Source: The Definitive Illustrated Encyclopedia of Jazz & Blues, founding editor Howard Mandel
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(Alto saxophone, vocals, bandleader, 1908–75) Louis Jordan & his Tympany Five were major stars in the 1940s, providing energized recordings and exciting live shows. The alto saxophonist began by playing in swing bands, including Chick Webb’s, but in 1938 he gambled on the success of his own personality, fronting a small group playing in ...

Source: The Definitive Illustrated Encyclopedia of Jazz & Blues, founding editor Howard Mandel
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(Trumpet, 1911–93) Mario Bauzá takes a large amount of credit for bringing music from his native Cuba into jazz. He worked with Noble Sissle and Chick Webb in New York in the 1930s before teaming up with Machito. While with Cab Calloway in 1939–40 he sparked Dizzy Gillespie’s interest in Cuban music, which eventually led to ‘Cubop’. He was ...

Source: The Definitive Illustrated Encyclopedia of Jazz & Blues, founding editor Howard Mandel
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(Washboard, vocals, 1910–66) Robert Brown was born in Walnut Ridge, Arkansas and was the half-brother of Big Bill Broonzy. He left home to play with street singers in the Memphis area in the mid-1920s. In 1932 he moved to Chicago and teamed up with Sleepy John Estes and Hammie Nixon. He made his recording debut for Bluebird in ...

Source: The Definitive Illustrated Encyclopedia of Jazz & Blues, founding editor Howard Mandel
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By the end of the 1930s, the Swing era was in full force, ushered in by big bands led by Benny Goodman, Chick Webb, the Dorsey brothers (Jimmy and Tommy) and Glenn Miller. New Orleans jazz and its stylistic off-shoot, Dixieland, had both largely faded from popularity. New Orleans pioneers King Oliver and Jelly Roll ...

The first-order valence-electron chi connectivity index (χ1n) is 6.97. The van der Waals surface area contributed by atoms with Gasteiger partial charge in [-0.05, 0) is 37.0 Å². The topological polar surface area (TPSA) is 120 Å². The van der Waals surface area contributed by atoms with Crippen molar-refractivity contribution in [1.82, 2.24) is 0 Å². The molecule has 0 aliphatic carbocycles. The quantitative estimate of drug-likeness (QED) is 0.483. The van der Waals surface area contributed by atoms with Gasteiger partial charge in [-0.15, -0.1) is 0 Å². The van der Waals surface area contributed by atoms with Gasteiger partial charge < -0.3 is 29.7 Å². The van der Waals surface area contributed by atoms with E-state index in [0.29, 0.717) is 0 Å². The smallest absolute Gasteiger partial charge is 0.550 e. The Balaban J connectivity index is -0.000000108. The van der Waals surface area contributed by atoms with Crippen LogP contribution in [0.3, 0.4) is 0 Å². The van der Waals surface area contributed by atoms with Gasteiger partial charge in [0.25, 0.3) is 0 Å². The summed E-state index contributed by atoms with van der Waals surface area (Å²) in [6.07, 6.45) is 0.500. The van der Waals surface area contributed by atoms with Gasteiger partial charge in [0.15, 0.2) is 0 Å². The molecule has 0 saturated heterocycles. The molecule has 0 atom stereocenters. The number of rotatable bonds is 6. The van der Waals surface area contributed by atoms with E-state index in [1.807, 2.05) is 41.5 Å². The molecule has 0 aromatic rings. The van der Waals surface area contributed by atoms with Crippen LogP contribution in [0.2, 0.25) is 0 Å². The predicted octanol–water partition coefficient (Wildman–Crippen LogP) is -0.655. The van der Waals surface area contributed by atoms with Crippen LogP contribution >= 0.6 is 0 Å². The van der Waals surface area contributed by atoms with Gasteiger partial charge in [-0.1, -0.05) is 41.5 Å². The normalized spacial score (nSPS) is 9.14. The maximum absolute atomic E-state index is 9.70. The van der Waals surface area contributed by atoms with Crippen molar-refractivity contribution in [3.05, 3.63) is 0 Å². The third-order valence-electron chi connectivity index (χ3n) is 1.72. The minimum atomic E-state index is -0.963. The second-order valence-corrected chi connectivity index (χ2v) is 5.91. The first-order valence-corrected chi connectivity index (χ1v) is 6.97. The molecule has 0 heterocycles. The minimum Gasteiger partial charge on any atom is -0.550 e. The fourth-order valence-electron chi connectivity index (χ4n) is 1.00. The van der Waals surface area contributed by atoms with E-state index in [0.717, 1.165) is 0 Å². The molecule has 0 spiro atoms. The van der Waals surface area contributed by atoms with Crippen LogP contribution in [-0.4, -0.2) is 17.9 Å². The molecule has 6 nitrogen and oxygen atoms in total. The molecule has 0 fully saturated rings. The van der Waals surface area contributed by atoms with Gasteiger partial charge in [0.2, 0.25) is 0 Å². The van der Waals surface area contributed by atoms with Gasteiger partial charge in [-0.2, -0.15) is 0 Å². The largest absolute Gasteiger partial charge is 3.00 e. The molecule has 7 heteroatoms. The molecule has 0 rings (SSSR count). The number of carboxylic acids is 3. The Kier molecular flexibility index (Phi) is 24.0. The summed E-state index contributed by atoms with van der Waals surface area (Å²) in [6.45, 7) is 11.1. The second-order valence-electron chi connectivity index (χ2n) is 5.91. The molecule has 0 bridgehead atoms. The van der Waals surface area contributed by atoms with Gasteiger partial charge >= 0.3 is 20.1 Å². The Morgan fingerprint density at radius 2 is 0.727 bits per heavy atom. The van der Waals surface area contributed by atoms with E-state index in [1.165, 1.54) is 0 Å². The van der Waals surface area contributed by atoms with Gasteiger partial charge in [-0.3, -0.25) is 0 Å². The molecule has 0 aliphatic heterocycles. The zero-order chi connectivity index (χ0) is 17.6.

Source: The Illustrated Encyclopedia of Music, general editor Paul Du Noyer
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Latin jazz is commonly defined as the fusion of American jazz melodies, improvisation and chords with Latin American rhythms, predominantly those of Afro-Cuban origin. How this marriage of styles occurred is also one of the most significant cultural musical exchanges in history. Mention the birth of Latin jazz to any aficionado of the art form and they will invariably reply ...

Source: The Illustrated Encyclopedia of Music, general editor Paul Du Noyer
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The popularity of jazz hit a peak after the Depression years of 1929–33. By the end of 1934, huge numbers were tuning in to the NBC Radio series Let’s Dance, which broadcast performances by The Xavier Cugat, Kel Murray and Benny Goodman Orchestras. Goodman’s orchestra in particular caught on with the public and created a demand for live ...

Source: The Illustrated Encyclopedia of Music, general editor Paul Du Noyer
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As if at the convenience of history, the stock market crash in the final weeks of 1929 severed the 1920s from the 1930s. The breach was economic but its consequences were pervasive, sweeping away economic values and social illusions, and affecting all aspects of life for Americans and Europeans alike. America’s compliant 1920s middle class became the 1930s ...

Source: The Definitive Illustrated Encyclopedia of Jazz & Blues, founding editor Howard Mandel